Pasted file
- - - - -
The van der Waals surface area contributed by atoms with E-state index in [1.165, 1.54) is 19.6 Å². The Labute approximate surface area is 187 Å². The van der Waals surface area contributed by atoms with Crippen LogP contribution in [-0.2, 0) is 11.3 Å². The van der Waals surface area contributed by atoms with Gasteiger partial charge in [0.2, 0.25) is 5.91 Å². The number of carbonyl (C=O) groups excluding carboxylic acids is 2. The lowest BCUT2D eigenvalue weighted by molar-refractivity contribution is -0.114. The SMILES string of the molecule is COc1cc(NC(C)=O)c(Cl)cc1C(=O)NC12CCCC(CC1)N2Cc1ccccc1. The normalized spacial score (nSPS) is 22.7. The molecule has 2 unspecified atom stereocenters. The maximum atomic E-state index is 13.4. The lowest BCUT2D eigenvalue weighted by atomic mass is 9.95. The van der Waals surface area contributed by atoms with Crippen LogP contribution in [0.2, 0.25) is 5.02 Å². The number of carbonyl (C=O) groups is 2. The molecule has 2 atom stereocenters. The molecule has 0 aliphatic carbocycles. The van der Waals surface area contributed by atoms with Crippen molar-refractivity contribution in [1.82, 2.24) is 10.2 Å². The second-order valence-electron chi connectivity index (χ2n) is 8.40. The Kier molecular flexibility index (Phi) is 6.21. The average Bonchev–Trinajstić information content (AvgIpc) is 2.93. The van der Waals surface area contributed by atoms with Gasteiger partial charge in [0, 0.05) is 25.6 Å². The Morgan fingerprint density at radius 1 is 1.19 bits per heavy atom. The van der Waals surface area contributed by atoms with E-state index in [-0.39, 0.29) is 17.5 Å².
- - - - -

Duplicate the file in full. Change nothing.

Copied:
The van der Waals surface area contributed by atoms with E-state index in [1.165, 1.54) is 19.6 Å². The Labute approximate surface area is 187 Å². The van der Waals surface area contributed by atoms with Crippen LogP contribution in [-0.2, 0) is 11.3 Å². The van der Waals surface area contributed by atoms with Gasteiger partial charge in [0.2, 0.25) is 5.91 Å². The number of carbonyl (C=O) groups excluding carboxylic acids is 2. The lowest BCUT2D eigenvalue weighted by molar-refractivity contribution is -0.114. The SMILES string of the molecule is COc1cc(NC(C)=O)c(Cl)cc1C(=O)NC12CCCC(CC1)N2Cc1ccccc1. The normalized spacial score (nSPS) is 22.7. The molecule has 2 unspecified atom stereocenters. The maximum atomic E-state index is 13.4. The lowest BCUT2D eigenvalue weighted by atomic mass is 9.95. The van der Waals surface area contributed by atoms with Crippen LogP contribution in [0.2, 0.25) is 5.02 Å². The number of carbonyl (C=O) groups is 2. The molecule has 2 atom stereocenters. The molecule has 0 aliphatic carbocycles. The van der Waals surface area contributed by atoms with Crippen molar-refractivity contribution in [1.82, 2.24) is 10.2 Å². The second-order valence-electron chi connectivity index (χ2n) is 8.40. The Kier molecular flexibility index (Phi) is 6.21. The average Bonchev–Trinajstić information content (AvgIpc) is 2.93. The van der Waals surface area contributed by atoms with Gasteiger partial charge in [0, 0.05) is 25.6 Å². The Morgan fingerprint density at radius 1 is 1.19 bits per heavy atom. The van der Waals surface area contributed by atoms with E-state index in [-0.39, 0.29) is 17.5 Å².